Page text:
As Forrest Gump said, "That's all I have to say about that."


foxspit said...

Well said chief, well said.

I like the idea of the team of highly trained rapid responders.

All good suggestions. Some of these children don't even have parents, as you point out, and are a breath away from being forgotten. We can do more to address these problems but it's hard to get people to commit to something that might break their heart. I hope we can come up with some good ideas for these children.

Anonymous said...

You Go Chief! As a parent of 3 children, all at different age levels, and a hospital employee who sees these children when lpd brings them to our ER, I can completely empathize with you and your officers. I can also empathize with all the school officials involved, as one of my children tends to misbehave at school. Not fighting with others, but constant talking, disrupting of class, etc.... There is not one person who can tell me that we dont love this child or that we arent trying to help him. There comes a point as a parent when we have to take responsibility for our children, not matter what their action is. Ultimately it is OUR responsibility. Being in communication with all the school officals and those involved with these children can only help! We can spend all the money we want on training school officials how to deal with these situations ( and i agree that would be helpful) but maybe its time to spend the money on training parents how to deal with THEIR child in these situations. Unfortunately, when you leave the hospital with a brand new baby, they dont send you home with a "What to do when your child does this..." manual! Maybe we can spend the money and make one of those! I commend LPD and LPS for all their hard work and efforts!

Anonymous said...

I don't think it is the 'end-all be-all' but I believe part of the solution is mentioned in the chief's comments.

As many people as possible need to get involved in their community--helping make great programs like Teammates succeed.

While I believe that parents should be parents, this advice probably falls on deaf ears where dysfunctional parenting is concerned. Those that care enough to do something can--get involved.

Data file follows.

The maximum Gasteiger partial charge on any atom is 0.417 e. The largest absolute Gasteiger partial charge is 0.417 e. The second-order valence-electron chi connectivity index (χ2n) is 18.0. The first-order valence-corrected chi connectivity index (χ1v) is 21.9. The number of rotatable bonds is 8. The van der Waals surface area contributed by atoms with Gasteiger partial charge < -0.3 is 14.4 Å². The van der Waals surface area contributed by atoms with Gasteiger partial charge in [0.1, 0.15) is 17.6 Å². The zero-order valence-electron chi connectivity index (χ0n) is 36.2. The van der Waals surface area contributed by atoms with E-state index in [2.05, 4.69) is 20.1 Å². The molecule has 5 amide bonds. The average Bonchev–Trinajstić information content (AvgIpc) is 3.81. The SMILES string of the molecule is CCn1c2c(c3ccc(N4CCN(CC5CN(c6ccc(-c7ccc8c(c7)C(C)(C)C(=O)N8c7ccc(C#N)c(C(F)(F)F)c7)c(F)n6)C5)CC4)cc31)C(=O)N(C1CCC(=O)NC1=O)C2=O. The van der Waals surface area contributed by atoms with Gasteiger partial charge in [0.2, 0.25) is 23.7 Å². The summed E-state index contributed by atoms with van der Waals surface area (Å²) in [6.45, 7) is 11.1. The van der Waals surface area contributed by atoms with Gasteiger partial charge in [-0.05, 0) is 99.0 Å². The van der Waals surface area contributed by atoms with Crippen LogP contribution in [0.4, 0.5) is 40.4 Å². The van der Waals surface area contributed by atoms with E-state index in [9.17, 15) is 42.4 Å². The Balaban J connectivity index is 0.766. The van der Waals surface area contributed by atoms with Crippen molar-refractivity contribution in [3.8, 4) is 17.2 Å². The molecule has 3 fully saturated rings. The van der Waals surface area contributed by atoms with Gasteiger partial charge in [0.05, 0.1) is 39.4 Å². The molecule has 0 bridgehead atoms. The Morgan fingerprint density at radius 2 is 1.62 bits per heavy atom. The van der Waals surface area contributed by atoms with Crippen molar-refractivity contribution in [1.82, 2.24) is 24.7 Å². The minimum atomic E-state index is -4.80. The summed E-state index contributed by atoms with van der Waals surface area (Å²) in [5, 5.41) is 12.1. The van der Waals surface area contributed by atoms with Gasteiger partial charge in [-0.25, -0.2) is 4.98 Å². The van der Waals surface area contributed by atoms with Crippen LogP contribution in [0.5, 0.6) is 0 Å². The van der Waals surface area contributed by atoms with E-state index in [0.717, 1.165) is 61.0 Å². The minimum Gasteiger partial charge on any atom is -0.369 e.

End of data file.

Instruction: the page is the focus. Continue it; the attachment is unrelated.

It won't 'save' every child, but can make a great difference in enough of the next generation to matter.

Anonymous said...

I must comment that it is not correct to foxspit say these children do not even have parents. I hope as you encounter these children in your life that you see that ALL children have parents. I used to say as a child that " I do not have a dad " well as an adult I learned the truth is I have a dad but I have never met him. It is important that when we meet a child who says I dont have parents to reflect that of course you have parents.

Anonymous said...

Hey Chief, what was the "tough decision" that you mentioned in Do the Right thing part II.... It's been 2 weeks - many are anxiously awaiting the unveiling.

Tom Casady said...

To 9:23 anonymous: Sorry for delay, but it's still cooking. I warned the students that it might take a few weeks. I'm hostage to a decision another agency makes first. If you're holding your breath in suspense, I'm afraid you might be disappointed: it's not that much of a big deal--just something that was tough for me to decide upon which way to go. I think the students saw why, and saw a lot of potential repercussions they hadn't thought of--that was the point of the exercise.

Anonymous said...

It would make some sense to dedicate resources to the developmental disorders of these troubled kids.

How many times do you see "crisis counselors" turn up at these schools when a classmate is killed in a car crash? What are these "crisis counselors" doing the other 100+ days they aren't called out for an emergency?

Of course, this will mean the school board (who all ran UNOPPOSED in the city election....did you notice?) will be whining that we need more money to pay for these services.

Meanwhile the LPS administration keeps on administrating, at a higher and higher cost every year.

Anonymous said...

A bit off topic, but here is a link to a DUI story.